To hear the fullness of what they did, you can listen on youtube to versions of Because with the vocals only – and hear all nine parts. Which is pretty remarkable – except for brian wilson and beach boys, rarely did pop music have such complex and remarkable harmony arrangements.

    And yes George Martin did certainly assist with this effort – as it was one of his best and most useful talents – sitting at the piano and helping with the vocal arrangements by playing each part. Still, even for the Beatles – this was not easy to do for them – and they had to do so many takes to get it right that Lennon got aggravated and said, “I wish I didn’t write this fucking song!”

    And as great as George Martin was, in fact this is not accurate as written: “… it was Martin who provided the string quartet arrangement for `Yesterday,’ the orchestral crescendo of `A Day In The Life,’ and the woodwind, brass, and string arrangements throughout Abbey Road.” He did not “provide” any of those. He transcribed McCartney’s ideas and figured out how to translate them to the orchestra. George Martin never wrote one of these on his own. The A Day In The Life idea of having the musicians randomly ascend on their instruments are Paul’s idea – not Martin’s.

    On Yesterday Martin did write a basic string part – but it was McCartney who suggested the cool, odd parts – like the bluesy use of a 7th – and the stabbing Psycho like rhythm.

    I appreciate you gave Yoko credit for being a pianist and bringing Beethoven to John like this. As John said, “Yoko didn’t just inspire my songs. She inspired me.”

    • Christopher Orlando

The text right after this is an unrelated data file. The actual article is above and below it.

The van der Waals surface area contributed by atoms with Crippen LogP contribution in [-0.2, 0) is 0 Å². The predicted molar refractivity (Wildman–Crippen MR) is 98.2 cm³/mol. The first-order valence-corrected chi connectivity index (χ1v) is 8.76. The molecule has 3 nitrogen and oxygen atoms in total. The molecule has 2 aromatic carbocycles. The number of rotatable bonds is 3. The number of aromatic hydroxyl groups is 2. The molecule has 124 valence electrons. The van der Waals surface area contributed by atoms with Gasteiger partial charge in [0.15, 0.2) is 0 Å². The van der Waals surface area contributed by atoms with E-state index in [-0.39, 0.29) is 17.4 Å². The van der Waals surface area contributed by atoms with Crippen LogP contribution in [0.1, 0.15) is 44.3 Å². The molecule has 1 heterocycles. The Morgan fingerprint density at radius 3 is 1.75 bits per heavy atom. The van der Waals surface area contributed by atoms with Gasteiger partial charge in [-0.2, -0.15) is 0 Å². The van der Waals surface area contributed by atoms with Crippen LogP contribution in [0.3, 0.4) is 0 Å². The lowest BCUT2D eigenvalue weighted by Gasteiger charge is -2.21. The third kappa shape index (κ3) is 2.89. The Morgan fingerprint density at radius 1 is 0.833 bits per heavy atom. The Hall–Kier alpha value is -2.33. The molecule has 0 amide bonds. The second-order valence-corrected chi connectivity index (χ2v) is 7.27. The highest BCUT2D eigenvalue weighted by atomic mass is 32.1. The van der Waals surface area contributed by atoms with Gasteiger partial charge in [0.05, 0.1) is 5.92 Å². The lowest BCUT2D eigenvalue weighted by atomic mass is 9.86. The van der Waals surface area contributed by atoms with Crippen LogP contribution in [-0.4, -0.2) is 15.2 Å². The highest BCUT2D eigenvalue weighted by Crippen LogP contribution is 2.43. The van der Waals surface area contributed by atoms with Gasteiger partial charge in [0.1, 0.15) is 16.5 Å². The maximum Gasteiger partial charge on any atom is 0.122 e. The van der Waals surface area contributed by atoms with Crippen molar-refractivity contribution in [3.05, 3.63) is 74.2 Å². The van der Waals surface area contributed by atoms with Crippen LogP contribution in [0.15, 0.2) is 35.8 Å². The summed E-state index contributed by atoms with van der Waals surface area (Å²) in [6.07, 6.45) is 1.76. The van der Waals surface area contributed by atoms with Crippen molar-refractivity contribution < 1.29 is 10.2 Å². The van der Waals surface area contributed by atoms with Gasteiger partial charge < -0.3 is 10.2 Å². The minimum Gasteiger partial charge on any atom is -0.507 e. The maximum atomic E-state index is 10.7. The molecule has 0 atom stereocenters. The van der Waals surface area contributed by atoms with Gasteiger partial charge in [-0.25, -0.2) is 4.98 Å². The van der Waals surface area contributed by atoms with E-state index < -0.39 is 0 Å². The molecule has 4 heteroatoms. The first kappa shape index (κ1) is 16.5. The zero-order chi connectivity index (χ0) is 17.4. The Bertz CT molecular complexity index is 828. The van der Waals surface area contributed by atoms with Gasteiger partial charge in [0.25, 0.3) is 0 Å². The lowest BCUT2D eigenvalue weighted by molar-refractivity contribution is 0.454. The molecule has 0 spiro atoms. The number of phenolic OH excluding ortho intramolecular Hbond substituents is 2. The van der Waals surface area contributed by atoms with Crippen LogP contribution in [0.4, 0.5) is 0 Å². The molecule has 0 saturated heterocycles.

Well said, Paul! Very nicely written and well researched. Thank you for posting that.

    • Paul F. Perry

      Musically, it’s still correct to call it a three-part arrangement, regardless of the fact that John, Paul and George triple-tracked it, i.e., sang the same three-part arrangement two additional times. There may be nine voices on tape, but there are still only three parts, a melody and two harmony parts.

  2. Oscar Suarez

    Scott is the master at analyzing The Beatles, and Because is a great example!
    Deconstructing The Beatles reveals so many hidden gems that most simply miss. John’s word play, Paul’s haunting gift of melody, George’s magical inclusion of Indian music and if course, Ringo’s original, creative riffs all mix so incredibly, as if they were meant to be.
    Thanks, Scott, for bringing all this to us.

  3. John-Magdalene Agel

    What happened to the video link?

  4. Randy Toma

    I think John wrote “Because” as an Earth sonata. As Beethoven’s is a musical reflection of the movement and moods of the moon, Lennon’s lyrics bring it down to planet Earth: the world, the wind, the sky.

  5. Paul F. Perry

    Stop the presses … or at least since 2005! I don’t know if it’s possible post a link in these comments (I’ll try below), but once you read “It’s Not A Sonata: A new theory of the classical origins of John Lennon’s Because” by Mark Mitchell, D.M.A.–and especially if you listen to his audio demonstration linked in the essay–you will be convinced that we’ve gotten the story wrong all these years and the actual song John heard Yoko playing was Chopin’s Fantaisie Impromptu in C-sharp minor.


  6. Michael Massetti

    It is always insightful to listen to Scott about the Beatles. His musical prowess is phenomenal. Keep it coming!